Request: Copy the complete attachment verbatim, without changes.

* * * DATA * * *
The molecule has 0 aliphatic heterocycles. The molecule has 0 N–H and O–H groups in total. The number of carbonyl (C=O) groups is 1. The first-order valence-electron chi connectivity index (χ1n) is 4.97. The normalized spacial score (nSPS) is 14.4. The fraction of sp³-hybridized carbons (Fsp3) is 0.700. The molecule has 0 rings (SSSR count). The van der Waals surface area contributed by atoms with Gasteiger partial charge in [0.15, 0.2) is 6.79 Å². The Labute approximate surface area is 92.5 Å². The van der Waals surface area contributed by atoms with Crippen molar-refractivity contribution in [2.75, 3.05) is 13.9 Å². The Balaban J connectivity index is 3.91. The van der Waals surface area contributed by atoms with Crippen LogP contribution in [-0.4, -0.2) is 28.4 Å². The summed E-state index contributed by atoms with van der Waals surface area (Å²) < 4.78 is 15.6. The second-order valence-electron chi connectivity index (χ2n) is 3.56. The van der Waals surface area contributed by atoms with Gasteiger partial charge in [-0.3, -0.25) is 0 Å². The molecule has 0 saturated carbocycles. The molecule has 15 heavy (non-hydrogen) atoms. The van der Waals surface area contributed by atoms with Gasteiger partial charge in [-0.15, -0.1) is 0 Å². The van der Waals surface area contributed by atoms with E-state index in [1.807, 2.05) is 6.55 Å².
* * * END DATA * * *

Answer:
The molecule has 0 aliphatic heterocycles. The molecule has 0 N–H and O–H groups in total. The number of carbonyl (C=O) groups is 1. The first-order valence-electron chi connectivity index (χ1n) is 4.97. The normalized spacial score (nSPS) is 14.4. The fraction of sp³-hybridized carbons (Fsp3) is 0.700. The molecule has 0 rings (SSSR count). The van der Waals surface area contributed by atoms with Gasteiger partial charge in [0.15, 0.2) is 6.79 Å². The Labute approximate surface area is 92.5 Å². The van der Waals surface area contributed by atoms with Crippen molar-refractivity contribution in [2.75, 3.05) is 13.9 Å². The Balaban J connectivity index is 3.91. The van der Waals surface area contributed by atoms with Crippen LogP contribution in [-0.4, -0.2) is 28.4 Å². The summed E-state index contributed by atoms with van der Waals surface area (Å²) < 4.78 is 15.6. The second-order valence-electron chi connectivity index (χ2n) is 3.56. The van der Waals surface area contributed by atoms with Gasteiger partial charge in [-0.3, -0.25) is 0 Å². The molecule has 0 saturated carbocycles. The molecule has 15 heavy (non-hydrogen) atoms. The van der Waals surface area contributed by atoms with Gasteiger partial charge in [-0.15, -0.1) is 0 Å². The van der Waals surface area contributed by atoms with E-state index in [1.807, 2.05) is 6.55 Å².